Unprotected Sexual Behavior and HIV Risk in the Context of Primary Partnerships for Transgender Women
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Previous research has reported that transgender women are likely to be exposed to HIV through unprotected sex with a male primary partner. We examined prevalence and correlates of unprotected sex with a primary male partner in a sample of n = 174 transgender women. Participants completed surveys on demographic characteristics, relationship dynamics with their male primary partner, sexual behavior, substance use, and psychosocial factors. Overall, 41% reported HIV positive status, 13% had another sexually transmitted infection during the past year, and 34% had unprotected sex with a male primary partner during the past 3 months. Factors associated with unprotected sex with a primary partner included living with the partner, drug use, alcohol use, education level, low self-efficacy to use condoms, and perceived discrimination. Notably, 35% of transgender women in HIV-discordant primary partnerships had unprotected sex with their male primary partner during the past 3 months, and 18% of transgender women in HIV-positive concordant primary partnerships had unprotected sex with an outside partner during the past 3 months. HIV prevention interventions for transgender women must address risk behavior in the context of primary partnerships as well as sex with concurrent partners outside the relationship. Couples-focused interventions involving transgender women and their male primary partners can be particularly promising.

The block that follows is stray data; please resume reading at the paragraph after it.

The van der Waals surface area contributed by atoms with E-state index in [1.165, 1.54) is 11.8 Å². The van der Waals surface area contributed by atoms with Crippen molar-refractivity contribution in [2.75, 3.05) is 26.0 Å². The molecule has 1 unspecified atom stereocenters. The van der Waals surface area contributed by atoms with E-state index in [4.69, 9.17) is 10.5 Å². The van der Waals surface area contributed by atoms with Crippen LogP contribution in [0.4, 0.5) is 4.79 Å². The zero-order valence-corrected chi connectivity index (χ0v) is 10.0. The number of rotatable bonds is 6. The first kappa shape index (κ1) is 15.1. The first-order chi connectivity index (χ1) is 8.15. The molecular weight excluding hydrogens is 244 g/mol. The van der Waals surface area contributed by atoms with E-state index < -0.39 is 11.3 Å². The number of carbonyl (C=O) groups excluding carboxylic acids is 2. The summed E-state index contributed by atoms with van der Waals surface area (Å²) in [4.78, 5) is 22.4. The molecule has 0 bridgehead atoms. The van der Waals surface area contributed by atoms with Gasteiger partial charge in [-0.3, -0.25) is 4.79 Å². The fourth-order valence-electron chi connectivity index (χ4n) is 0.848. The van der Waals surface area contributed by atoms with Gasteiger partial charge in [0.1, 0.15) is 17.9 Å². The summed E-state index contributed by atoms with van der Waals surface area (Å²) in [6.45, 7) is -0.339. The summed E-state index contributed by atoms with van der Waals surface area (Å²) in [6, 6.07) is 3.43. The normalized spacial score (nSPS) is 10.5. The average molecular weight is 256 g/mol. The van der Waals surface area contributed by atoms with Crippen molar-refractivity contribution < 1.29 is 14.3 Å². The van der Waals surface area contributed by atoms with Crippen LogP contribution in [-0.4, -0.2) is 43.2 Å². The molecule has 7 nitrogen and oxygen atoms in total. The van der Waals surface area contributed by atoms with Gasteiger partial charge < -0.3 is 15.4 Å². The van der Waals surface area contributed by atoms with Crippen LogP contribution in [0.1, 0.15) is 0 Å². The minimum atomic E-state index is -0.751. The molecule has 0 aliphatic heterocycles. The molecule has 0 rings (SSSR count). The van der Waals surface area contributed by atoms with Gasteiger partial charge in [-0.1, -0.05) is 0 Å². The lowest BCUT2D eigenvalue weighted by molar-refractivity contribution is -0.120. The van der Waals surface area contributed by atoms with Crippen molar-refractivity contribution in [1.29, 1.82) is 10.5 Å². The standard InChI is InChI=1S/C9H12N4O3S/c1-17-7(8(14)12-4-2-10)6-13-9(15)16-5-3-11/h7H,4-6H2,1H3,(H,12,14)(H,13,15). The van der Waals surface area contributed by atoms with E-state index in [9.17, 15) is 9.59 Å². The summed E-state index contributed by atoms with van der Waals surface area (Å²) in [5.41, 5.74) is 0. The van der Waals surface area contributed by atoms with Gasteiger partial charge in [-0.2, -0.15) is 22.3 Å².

KeywordsTransgender women HIV Sexual risk behavior Primary relationships
This research was supported by NIH/NIDA R01-DA018621. We express our gratitude to members of our Community Advisory Board, and to Drs Colleen Hoff and Lynae Darbes for consultation on this research.
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